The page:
Yank (physics)

In physics, yank is sometimes used to denote the derivative of force with respect to time or mass multiplied by jerk. In relativistic physics, it is expressed as the second derivative of momentum with respect to time, because the mass is velocity-dependent. Though not universally accepted as an official term for this quantity, the term "yank" is commonly used among physics enthusiasts.Fact|date=April 2008

Yank is described by the following equation::mathbf{Y}=frac{mathrm{d}^2mathbf{p{mathrm{d}t^2}=frac{mathrm{d}^2(mmathbf{v})}{mathrm{d}t^2}=mfrac{mathrm{d}^2mathbf{v{mathrm{d}t^2}+mathbf{v}frac{mathrm{d}^2m}{mathrm{d}t^2}+2frac{mathrm{d}mathbf{v{mathrm{d}t}frac{mathrm{d}m}{mathrm{d}t}where:mathbf{p} is momentum:m is mass:mathbf{v} is velocity:t is timeNote that when mass is constant (as in non-relativistic physics), the equation reduces to the following::mathbf{Y}=frac{mathrm{d}^2mathbf{p{mathrm{d}t^2}=mfrac{mathrm{d}^2mathbf{v{mathrm{d}t^2}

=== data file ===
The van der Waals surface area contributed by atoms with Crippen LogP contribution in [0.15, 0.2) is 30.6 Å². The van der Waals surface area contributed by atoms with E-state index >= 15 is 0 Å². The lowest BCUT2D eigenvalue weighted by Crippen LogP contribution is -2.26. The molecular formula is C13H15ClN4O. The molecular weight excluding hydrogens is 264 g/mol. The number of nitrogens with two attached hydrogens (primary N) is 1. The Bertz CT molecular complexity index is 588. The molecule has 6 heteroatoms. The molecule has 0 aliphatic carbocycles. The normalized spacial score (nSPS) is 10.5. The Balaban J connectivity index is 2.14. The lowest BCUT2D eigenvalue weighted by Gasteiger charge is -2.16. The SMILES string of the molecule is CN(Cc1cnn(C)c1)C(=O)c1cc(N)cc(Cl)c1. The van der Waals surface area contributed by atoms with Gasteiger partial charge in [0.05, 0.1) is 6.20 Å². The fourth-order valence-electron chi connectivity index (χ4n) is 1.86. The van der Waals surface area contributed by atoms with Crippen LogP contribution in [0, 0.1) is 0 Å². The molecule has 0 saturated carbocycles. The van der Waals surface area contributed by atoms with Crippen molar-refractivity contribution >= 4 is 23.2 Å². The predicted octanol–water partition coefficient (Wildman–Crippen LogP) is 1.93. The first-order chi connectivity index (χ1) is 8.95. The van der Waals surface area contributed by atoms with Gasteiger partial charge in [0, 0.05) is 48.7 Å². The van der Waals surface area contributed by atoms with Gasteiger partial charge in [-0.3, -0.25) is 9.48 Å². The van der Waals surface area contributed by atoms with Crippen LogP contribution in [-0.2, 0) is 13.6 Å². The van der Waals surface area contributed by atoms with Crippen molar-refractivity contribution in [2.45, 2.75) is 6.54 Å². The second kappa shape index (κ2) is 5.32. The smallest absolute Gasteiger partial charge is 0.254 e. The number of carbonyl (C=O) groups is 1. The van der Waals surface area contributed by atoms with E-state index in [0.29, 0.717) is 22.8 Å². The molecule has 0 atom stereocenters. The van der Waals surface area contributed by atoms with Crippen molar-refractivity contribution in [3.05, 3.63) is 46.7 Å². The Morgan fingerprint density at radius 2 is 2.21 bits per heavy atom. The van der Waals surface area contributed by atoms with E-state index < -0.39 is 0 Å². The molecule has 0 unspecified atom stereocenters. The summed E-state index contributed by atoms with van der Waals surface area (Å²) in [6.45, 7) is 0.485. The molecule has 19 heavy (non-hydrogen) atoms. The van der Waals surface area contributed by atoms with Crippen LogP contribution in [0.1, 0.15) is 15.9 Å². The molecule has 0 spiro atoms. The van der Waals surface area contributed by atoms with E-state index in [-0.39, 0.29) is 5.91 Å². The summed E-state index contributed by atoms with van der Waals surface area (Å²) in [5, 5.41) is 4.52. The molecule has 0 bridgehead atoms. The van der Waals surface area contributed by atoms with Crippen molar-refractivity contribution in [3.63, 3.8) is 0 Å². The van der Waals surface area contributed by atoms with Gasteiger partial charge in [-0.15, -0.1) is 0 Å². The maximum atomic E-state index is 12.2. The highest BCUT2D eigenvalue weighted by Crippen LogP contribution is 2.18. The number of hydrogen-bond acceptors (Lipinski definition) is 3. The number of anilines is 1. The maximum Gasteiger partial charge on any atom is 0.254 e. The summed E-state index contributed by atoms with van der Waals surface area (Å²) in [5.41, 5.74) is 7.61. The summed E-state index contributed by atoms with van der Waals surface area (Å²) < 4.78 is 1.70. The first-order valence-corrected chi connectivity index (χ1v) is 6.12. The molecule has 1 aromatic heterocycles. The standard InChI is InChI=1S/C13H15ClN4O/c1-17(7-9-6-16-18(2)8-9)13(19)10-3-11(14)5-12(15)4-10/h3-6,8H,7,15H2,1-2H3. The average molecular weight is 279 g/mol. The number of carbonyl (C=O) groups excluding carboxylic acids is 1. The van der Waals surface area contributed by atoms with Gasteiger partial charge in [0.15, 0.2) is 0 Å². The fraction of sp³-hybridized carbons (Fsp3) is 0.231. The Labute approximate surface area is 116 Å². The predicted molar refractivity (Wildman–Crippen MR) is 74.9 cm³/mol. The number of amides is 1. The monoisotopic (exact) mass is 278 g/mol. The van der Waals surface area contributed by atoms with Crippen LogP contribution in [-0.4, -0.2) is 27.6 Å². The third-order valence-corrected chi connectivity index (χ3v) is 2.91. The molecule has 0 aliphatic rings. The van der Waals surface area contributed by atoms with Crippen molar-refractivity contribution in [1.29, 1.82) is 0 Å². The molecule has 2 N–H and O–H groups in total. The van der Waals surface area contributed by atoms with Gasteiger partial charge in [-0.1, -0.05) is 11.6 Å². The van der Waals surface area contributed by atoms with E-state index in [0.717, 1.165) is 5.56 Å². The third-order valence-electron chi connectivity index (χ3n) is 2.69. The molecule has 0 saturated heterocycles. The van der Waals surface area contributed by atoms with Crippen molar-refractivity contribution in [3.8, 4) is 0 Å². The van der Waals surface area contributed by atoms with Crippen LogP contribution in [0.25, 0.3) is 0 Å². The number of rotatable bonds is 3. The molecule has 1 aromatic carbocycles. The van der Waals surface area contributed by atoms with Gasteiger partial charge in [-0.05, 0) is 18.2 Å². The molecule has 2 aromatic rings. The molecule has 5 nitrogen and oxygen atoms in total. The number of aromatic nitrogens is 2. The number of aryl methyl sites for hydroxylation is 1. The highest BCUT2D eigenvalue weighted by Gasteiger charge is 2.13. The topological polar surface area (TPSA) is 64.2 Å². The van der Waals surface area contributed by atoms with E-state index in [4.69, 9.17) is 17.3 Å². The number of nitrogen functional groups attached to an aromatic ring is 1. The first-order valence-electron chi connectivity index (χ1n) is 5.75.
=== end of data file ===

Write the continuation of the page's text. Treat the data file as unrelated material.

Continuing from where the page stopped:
The units of yank are force per time, or equivalently, mass times length per time cubed; in the SI unit system this is kilogram metres per second cubed (kg·m/s3).

References

* [http://arxiv.org/abs/math-ph/0206038 Yank and Hooke's Constant Group] — "It has been proposed [http://math.ucr.edu/home/baez/physics/General/jerk.html 6] that yank and tug be respectively the rate of change of force and the rate of change of yank".
** [http://math.ucr.edu/home/baez/physics/General/jerk.html UCR Mathematics] — "So far yank (symbol Y) has been suggested for rate of change of force"


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